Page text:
A satellite data unit (SDU) is an avionics device installed in an aircraft that allows air/ground communication via a satellite network. It is an integral part of an aircraft's SATCOM (satellite communication) system. The device connects with a satellite via ordinary radio frequency (RF) communication and the satellite then connects to a ground station or vice versa. All satellite communication whether audio or data is processed by the SDU.The SDU communicates with an onboard MDDU (multi-purpose disk-drive unit) which maintains an updatable table of ground stations in the aircraft's current area and the order of preference for selection of which ground station to use which thus guides the choice of satellite. Along with analysing data continuously sent from all ground stations (such as station status and the error rate of signals from each station) the SDU receives information on the aircraft's position and orientation from another onboard system (ADIRU, air data inertial reference unit) which it passes to the BSU (beam-steering unit) to direct the signal beam from the aircraft to the chosen satellite.With the advent of cellphones and the Internet a separate or integrated SDU can be used to offer telephone and Internet services to passengers.Logs of satellite communication have been used to inform search and rescue agencies of locations of missing aircraft, notably that of Malaysia Airlines Flight 370 whose position was unknown due to loss of radar contact and other communications. Automated SATCOM transmissions suggested it flew about 1,600 km (1,000 mi) off its designated flight path having flown approximately south-southwest rather than the intended approximately north-northeast.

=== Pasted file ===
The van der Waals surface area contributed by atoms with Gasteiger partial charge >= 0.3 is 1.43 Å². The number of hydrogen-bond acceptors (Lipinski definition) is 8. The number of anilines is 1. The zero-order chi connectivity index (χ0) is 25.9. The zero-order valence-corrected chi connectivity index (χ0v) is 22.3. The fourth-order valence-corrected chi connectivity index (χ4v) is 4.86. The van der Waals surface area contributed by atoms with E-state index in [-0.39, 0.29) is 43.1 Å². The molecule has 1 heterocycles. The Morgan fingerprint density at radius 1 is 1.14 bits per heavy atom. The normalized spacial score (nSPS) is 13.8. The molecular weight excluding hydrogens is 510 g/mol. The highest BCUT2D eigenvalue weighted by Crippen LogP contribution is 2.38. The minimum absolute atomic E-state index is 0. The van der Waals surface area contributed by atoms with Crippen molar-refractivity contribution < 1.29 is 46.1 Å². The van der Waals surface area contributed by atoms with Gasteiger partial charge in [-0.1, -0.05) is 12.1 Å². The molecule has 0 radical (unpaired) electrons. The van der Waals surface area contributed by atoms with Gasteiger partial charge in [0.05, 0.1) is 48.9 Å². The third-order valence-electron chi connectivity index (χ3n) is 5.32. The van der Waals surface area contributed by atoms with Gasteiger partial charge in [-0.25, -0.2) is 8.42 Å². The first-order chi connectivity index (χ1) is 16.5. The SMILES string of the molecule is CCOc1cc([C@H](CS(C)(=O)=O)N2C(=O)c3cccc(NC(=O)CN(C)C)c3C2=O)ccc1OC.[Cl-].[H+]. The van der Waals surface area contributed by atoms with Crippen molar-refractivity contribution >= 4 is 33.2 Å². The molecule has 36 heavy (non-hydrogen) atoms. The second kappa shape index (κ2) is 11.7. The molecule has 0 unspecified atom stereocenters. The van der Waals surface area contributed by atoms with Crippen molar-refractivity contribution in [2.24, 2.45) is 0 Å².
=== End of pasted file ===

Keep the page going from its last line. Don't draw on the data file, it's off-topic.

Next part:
Satellite dish

A satellite dish is a dish-shaped type of parabolic antenna designed to receive or transmit information by radio waves to or from a communication satellite. The term most commonly means a dish used by consumers to receive direct-broadcast satellite television from a direct broadcast satellite in geostationary orbit.

Satellite phone

A satellite telephone, satellite phone or satphone is a type of mobile phone that connects to other phones or the telephone network by radio through orbiting satellites instead of terrestrial cell sites, as cellphones do. The advantage of a satphone is that its use is not limited to areas covered by cell towers; it can be used in most or all geographic locations on the Earth's surface.

The mobile equipment, also known as a terminal, varies widely. Early satellite phone handsets had a size and weight comparable to that of a late-1980s or early-1990s mobile phone, but usually with a large retractable antenna. More recent satellite phones are similar in size to a regular mobile phone while some prototype satellite phones have no distinguishable difference from an ordinary smartphone. Satphones are popular on expeditions into remote areas where terrestrial cellular service is unavailable.